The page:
Solving a^(b^c) using fermats little theorem

How do I go about finding the solution to the following equation:

$a^{(b^c)} \equiv x \;(\bmod\; n)$

(assume $n$ does not divide $a$ for the purposes of using fermats little theorem)

Assume a and b can be somewhat small values around 5 to 100 and c can take values 1,000 to 10,000. What is the general algorithm for solving for $x$ using pen and paper?

I find this question pretty confusing because of the 3 exponents. I can solve regular problems of the type $a^{b} \equiv x \;(\bmod\; n)$ but I must be missing something with this one.

Example problems:

$2^{(6^{2015})} \equiv x \;(\bmod\; 19)$ - find $x$

$2^{(6^{2015})} \equiv y \;(\bmod\; 23)$ - find $y$ - really need help with this one

• You already have isolated $x$ and $y$ terms, aren't you? Commented May 29, 2018 at 16:18
• @Bumblebee Sorry I don't understand what you mean?
– Quaz
Commented May 29, 2018 at 16:20
• So, $2^{n}\equiv x\pmod{19}$ will depend on what the exponent $n$ happens to be mod $19-1$ (even in the case that $n$ happens to be of the form $b^c$). So to simplify $2^{6^{2015}}\pmod{19}$ you'll want to first simplify $6^{2015}\pmod{18}$. For that, it helps to notice that $6\cdot 6 = 2\cdot 18$. It is just going to be repeated applications of fermats and/or chinese remainder or other similar techniques. Commented May 29, 2018 at 16:22
• @JMoravitz Okay, so $6^2 = 36 = 2*18$ then we get that $2^{2*18*6^{2013}} = 2^{{(2*18)}^{6^{2013}}} = 2^{{18}^{{2}^{{6}^{2013}}}}$ but we know that 2^{18} is congruent to 1 so we just get 1 as the answer? Can you confirm if my steps here are correct?
– Quaz
Commented May 29, 2018 at 16:30
• Once you add appropriate parentheses remembering that $a^{b^c}=a^{(b^c)}\neq (a^b)^c$, yes the result of the first will indeed be $1$. The second is done similarly except notice that $6$ has $2$ as a factor but does not have $11$ as a factor, affecting how we look at $6^n\pmod{22}$. You'll want to look at the two problems of $6^n\pmod{2}$ and $6^n\pmod{11}$ separately. Commented May 29, 2018 at 16:36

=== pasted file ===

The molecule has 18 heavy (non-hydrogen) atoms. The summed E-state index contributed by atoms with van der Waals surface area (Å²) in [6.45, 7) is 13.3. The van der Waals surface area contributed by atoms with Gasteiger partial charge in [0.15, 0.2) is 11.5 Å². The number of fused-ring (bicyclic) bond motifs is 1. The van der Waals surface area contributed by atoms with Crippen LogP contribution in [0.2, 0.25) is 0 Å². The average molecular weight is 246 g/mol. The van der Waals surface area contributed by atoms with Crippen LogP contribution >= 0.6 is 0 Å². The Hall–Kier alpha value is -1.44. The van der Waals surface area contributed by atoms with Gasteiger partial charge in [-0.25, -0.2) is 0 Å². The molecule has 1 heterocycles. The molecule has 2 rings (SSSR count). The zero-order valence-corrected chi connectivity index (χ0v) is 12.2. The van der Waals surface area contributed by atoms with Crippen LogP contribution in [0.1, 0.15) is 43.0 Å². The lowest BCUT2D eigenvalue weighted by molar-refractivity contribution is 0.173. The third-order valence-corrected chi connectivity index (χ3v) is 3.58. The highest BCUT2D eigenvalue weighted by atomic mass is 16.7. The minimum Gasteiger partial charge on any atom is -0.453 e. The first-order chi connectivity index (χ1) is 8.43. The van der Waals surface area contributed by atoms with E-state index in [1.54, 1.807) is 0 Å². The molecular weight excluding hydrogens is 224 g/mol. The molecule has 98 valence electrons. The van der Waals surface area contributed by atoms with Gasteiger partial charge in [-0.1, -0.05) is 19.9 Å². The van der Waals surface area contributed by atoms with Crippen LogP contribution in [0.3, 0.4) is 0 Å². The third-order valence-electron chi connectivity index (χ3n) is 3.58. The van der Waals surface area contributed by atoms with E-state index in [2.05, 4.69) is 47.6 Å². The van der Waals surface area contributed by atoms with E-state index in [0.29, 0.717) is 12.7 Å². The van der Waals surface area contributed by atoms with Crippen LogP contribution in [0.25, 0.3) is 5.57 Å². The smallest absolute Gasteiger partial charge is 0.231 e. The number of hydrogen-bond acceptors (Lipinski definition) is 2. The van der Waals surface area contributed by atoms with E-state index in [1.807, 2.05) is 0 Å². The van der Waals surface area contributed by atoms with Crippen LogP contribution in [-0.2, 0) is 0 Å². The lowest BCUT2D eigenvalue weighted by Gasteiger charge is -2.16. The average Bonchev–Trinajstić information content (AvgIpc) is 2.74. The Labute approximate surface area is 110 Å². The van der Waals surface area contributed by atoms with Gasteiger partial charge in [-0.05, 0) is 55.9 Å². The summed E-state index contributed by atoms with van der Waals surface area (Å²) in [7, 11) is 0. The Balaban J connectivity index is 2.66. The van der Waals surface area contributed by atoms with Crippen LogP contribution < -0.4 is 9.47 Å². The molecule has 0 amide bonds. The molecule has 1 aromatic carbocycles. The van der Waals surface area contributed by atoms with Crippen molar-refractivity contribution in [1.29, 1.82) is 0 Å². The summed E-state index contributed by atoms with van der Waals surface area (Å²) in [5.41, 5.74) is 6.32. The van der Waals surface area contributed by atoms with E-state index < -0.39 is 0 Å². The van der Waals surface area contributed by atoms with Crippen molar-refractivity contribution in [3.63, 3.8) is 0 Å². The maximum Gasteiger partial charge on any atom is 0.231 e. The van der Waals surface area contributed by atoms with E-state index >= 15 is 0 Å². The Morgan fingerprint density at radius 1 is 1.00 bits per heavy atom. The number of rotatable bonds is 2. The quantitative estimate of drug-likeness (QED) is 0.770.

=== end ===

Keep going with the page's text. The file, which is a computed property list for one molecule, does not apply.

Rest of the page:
$23$ is prime so $2^{22} \equiv 1 \mod 23$

So $2^{6^{2015}} \equiv 2^k \mod 23$ where $6^{2015} \equiv k \mod 22$ so we must solve $6^{2015}\equiv k \mod 22$.

Use Chinese remainder theorem. $22 = 2*11$

$6^{2015} \equiv 6^5 \mod 11$ so $6^5 = 36*36*6\equiv 3*3*6 \equiv 54 \equiv -1 \mod 11$ and $6^{2015} \equiv 0 \mod 2$.

So $6^{2015} \equiv 10 \mod 22$.

So $2^{6^{2015}} \equiv 2^{10} \equiv 1024\equiv 12 \mod 23$.

====

I'm not familiar with the Chinese Remainder theorem, does it mean that I can simply split it into two separate questions of the two factors 2 and 11, do I just add the results then? And also.. how do I get the first part where you switch to mod 22 to solve for k?

Okay, Details.

By FLT $2^{22} \equiv 1 \mod 23$

So if $6^{2015} = 22m + r$ then $2^{5^{2015}}\equiv 2^{22m + r} \equiv (2^{22})^m*2^k \equiv 1*2^k \equiv 2^r \mod 23$.

So we must solve $6^{2015} = 22m + r$ or in other words we must solve $6^{2015} \equiv r \mod 22$.

Question 1: What is $6^{2015} \equiv r \mod 22$.

Now we can't use FLT because $6$ and $22$ are not relatively prime.

But we can use the Chinese remainder theorem that says.

If $n,m$ are relatively prime and if $x \equiv a \mod n$ and $x \equiv b \mod m$ then there is a unique solution to $x \mod nm$.

So $22 = 2*11$ and $\gcd (2,11) = 1$.

So if $x \equiv 6^{2015}\equiv 0 \mod 2$

and $x \equiv 6^{2015} \equiv (6^{10})^{201}*6^5 \equiv 6^5\equiv 10 \mod 11$

Then there will be a unique solution $6^{2015}\equiv x \mod 22$.

Now $0 \equiv 10 \mod 2$ and $10 \equiv 10 \mod 11$. And $10 \equiv 10 \mod 22$. so $x \equiv 10 \mod 22$ is a solution to $x\equiv 0 \mod 10$ and $x\equiv 10 \mod 11$. And by the chinese remainder theorem it is a unique solution.

So $6^{2015}\equiv 10 \mod 22$.

So $6^{2015} = 22m + 10$.

So $2^{6^{2015}} = 2^{22m + 10} \equiv (2^{22})^{m}*2^{10} \equiv 2^{10}\equiv 1024\equiv 12 \mod 23$.

=====

Okay, without CRT. We still need to find $6^{2015} \mod 22$.

$6^2 = 36 \equiv 14\equiv -8\mod 22$

$6^3 \equiv -8*6 \equiv -48 = -4 \mod 22$.

$6^4 \equiv -24 \equiv -2 \mod 22$

$6^5 \equiv -12 \equiv 10 \mod 22$

$6^6 \equiv 60 \equiv -6 \mod 22$

So $6^{2015} \equiv 6^{6*335+5}\equiv (-6)^{335}*6^{5}$

$\equiv (-6)^{6* 55+ 5}*10$

$\equiv (-6)^{55}*(-10)*10$

$\equiv (-6)^{6*9 + 1}*(-100)$

$\equiv (-6)^9*(600)$

$\equiv (-6)^{6+3}* 6$

$\equiv (-6)*(-6)^3*6$

$\equiv 6^5 \equiv 10 \mod 22$.

• I'm not familiar with the Chinese Remainder theorem, does it mean that I can simply split it into two separate questions of the two factors 2 and 11, do I just add the results then? And also.. how do I get the first part where you switch to mod 22 to solve for k?
– Quaz
Commented May 29, 2018 at 18:35
• If you are not familiar with the CRT you will have to study. No, you can not add the results. But if $\gcd(n,m) = 1$ and $x \equiv k \mod n$ and $x \equiv j \mod m$ the chinese remainder th. will say there is a unique solution to $x \mod nm$. As $10\equiv 0 \mod 2$ and $10 \equiv -1 \mod 11$ and $10 \equiv 10 \mod 22$ I know that if $x \equiv 0 \mod 2$ and $x \equiv -1 \mod 11$ that there has to be a unique solution $mod 22$ and as $10$ is a solution... that is it. Commented May 29, 2018 at 18:49
• I see, thanks. Well we did not learn CRT in our class so I assume we are supposed to do it without it. I'll look into and learn it as it's been mentioned a few times but are you sure it's not possible without using CRT?
– Quaz
Commented May 29, 2018 at 18:57
• @fleabood Hey thanks I aced my finals thanks to you.
– Quaz
Commented May 30, 2018 at 17:58